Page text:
Four-color process:
The printing process that reproduces colors by combining, cyan, magenta, yellow and black. If you look through a magnifying glass, you'll see that the printed image consists of dots in these four colors. These dots are printed on top of each other, next to each other or just close to each other, depending on the color and tonal values wanted.
Gradient: A function in graphic software that allows the user to fill an object/image with a smooth transition of colors, for example a dark blue, gradually becoming lighter or red, gradually becoming orange, then yellow.
You can achieve great visual results by using only one color for any fine print on paper, for printing on tote bags and coarser materials in silkscreen technique this method is not always recommended. Final print results might appear "blotchy".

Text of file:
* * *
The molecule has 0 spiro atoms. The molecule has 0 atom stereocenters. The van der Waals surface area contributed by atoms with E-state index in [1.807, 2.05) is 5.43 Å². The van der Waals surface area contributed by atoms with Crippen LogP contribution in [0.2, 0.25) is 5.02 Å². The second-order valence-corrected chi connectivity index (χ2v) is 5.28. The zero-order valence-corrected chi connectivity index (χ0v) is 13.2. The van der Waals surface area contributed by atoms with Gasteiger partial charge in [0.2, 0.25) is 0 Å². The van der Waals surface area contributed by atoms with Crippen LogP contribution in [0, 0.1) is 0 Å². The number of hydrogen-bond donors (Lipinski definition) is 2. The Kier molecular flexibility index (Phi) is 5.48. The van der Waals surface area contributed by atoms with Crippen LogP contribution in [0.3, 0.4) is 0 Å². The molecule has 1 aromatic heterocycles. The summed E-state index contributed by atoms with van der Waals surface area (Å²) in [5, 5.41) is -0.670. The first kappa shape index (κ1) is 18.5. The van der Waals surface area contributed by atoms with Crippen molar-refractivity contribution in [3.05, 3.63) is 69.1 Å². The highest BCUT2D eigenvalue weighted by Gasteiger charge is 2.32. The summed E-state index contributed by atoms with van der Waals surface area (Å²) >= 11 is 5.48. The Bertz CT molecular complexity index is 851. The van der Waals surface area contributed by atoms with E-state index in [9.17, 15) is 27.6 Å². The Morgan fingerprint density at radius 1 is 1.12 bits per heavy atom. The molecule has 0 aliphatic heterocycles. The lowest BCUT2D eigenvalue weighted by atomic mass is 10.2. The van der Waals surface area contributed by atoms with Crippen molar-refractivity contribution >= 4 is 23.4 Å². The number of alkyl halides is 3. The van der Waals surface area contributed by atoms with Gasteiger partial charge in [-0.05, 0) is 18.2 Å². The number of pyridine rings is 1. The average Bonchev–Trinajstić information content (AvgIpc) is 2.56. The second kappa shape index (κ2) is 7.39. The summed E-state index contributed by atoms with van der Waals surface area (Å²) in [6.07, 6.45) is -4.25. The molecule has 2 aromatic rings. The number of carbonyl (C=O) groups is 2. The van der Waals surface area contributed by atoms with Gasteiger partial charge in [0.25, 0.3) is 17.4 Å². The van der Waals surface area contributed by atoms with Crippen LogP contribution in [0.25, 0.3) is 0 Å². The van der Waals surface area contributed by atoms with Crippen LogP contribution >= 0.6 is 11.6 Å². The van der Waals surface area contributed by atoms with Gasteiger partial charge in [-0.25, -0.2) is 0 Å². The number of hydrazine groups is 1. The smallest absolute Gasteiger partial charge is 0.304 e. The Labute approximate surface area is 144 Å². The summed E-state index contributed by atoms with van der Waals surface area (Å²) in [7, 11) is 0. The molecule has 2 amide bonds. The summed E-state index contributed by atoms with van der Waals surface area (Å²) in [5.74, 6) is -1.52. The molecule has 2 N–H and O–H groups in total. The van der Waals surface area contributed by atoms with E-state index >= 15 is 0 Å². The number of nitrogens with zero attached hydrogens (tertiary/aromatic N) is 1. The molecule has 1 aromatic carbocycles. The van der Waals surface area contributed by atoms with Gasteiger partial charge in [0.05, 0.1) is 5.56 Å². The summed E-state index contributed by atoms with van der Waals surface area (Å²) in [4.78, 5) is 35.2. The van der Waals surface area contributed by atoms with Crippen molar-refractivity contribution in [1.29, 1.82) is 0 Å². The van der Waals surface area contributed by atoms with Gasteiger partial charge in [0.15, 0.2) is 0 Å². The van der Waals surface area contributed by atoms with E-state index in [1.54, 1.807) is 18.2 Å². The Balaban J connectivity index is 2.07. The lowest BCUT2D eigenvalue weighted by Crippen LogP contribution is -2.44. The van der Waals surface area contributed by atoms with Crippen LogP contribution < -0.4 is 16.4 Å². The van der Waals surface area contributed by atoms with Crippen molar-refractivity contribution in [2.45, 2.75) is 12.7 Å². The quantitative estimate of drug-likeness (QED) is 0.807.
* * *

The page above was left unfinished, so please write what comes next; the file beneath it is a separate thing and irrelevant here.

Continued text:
Halftone: 
a continuous-tone image photographed through a screen in order to create small dots of varying sizes that can be reproduced on a printing press. Digital halftones are produced by sampling a continuous-tone image and assigning different numbers of dots, which simulate different sized dots, for the same effect.
Halftone screen: 
the screen through which a continuous-tone image is photographed, measured in lines per inch. Although digital halftones are not actually photographed through a screen, the term is still used to describe the size of the dots; the larger the dots (fewer lines per inch), the more grainy the image. Special screens can be used for special effects.
Heat Transfer Imprint: